On Friday, March 27, 2020, FDA issued an update to previous guidance titled, “FDA Guidance on Conduct of Clinical Trials of Medical Products during the COVID-19 Pandemic” (the “Guidance”), adding an Appendix with ten questions and answers for specific topics based on feedback received on the initial March 18th Guidance. To supplement our prior blog post, we identify some key takeaways from the updated Guidance below:

Prioritize Safety of Clinical Trial Participants

  • Ongoing Clinical Trials. Sponsors, investigators, and IRBs should work together to assess whether the participants’ safety is better served by continuing the study as is, discontinuing administration or use of the product, or by ending participation in the trial. The Guidance provides a number of key factors for consideration. FDA also recognizes that there may be an investigational product that is providing benefit to a trial participant, and the sponsor must decide whether to continue administration during the COVID-19 pandemic. This is a context-dependent choice, and sponsors should consider whether there are any reasonable alternative treatments available, the seriousness of the disease or condition, the risks involved in switching treatment, supply chain disruptions, and whether discontinuing administration would pose a substantial risk to the participant.
  • New Clinical Trials. With respect to initiating a new clinical trial, other than one to investigate treatments or vaccines related to COVID-19 infection, FDA advises sponsors to consider the ability to effectively mitigate the risks of a trial in order to preserve safety of the participants and trial integrity. Any new trial must also be designed in a way to comply with the Federal and State public health measures implemented in response to COVID-19.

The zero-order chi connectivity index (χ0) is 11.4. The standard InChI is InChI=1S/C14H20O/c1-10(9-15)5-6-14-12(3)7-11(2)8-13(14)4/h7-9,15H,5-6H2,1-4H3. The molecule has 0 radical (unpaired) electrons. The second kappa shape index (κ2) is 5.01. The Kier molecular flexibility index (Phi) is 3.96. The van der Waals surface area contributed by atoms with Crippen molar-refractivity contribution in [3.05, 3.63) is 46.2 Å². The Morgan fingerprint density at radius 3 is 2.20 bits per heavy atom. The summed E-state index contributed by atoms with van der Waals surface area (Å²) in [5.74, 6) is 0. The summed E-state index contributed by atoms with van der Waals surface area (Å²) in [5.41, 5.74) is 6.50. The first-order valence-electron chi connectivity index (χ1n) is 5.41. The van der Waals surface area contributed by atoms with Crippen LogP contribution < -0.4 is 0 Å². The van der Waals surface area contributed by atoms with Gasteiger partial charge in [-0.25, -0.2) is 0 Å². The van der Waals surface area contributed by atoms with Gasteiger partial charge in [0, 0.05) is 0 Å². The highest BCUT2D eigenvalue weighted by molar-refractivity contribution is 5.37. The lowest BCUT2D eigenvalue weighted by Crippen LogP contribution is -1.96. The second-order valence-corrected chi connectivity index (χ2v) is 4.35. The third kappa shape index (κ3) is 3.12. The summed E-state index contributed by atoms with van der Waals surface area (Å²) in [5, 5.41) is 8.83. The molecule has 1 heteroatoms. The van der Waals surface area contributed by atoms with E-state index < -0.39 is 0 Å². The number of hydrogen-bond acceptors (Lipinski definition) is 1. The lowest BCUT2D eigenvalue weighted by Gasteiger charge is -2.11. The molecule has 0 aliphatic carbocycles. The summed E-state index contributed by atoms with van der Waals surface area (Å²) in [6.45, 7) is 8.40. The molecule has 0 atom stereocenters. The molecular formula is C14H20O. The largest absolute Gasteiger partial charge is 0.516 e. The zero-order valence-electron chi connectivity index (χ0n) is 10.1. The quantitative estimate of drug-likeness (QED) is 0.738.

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On March 22, 2020, the U.S. Food and Drug Administration (“FDA”) issued guidance, for immediate implementation, that aims to increase the availability of ventilators and other respiratory devices needed to address the COVID-19 pandemic.  While FDA urges health care facilities to use, wherever possible, FDA-cleared standard full-featured ventilators to treat COVID-19 patients (as well as other patients requiring ventilatory support), FDA will allow a more flexible approach to modifications to these devices to help boost manufacturing capacity and supply.  FDA also took the opportunity to lay out guidelines that encourage submission of Emergency Use Authorization (“EUA”) applications for devices not marketed in the United States, continuing an unprecedented Agency response to the pandemic.

Guidance Scope

Specifically, FDA will allow manufacturers of certain FDA-cleared ventilator/respiratory devices (as detailed in the table below) to make modifications to the indications, claims, functionality, or to the hardware, software, or materials of the device without making a new 510(k) submission to FDA, so long as the modification will not create undue risk in light of the public health emergency.  Such changes, which would normally require a new 510(k), could include a significant change or modification in design, material, chemical composition, energy source, or manufacturing process.


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On March 16, 2020, FDA finalized its guidance titled Policy for Diagnostic Tests for Coronavirus Disease-2019 during the Public Health Emergency (the “Policy”). The Policy includes information and recommendations to assist laboratories and commercial manufacturers in development of diagnostic tests for the novel coronavirus (“COVID-19”) during the ongoing pandemic.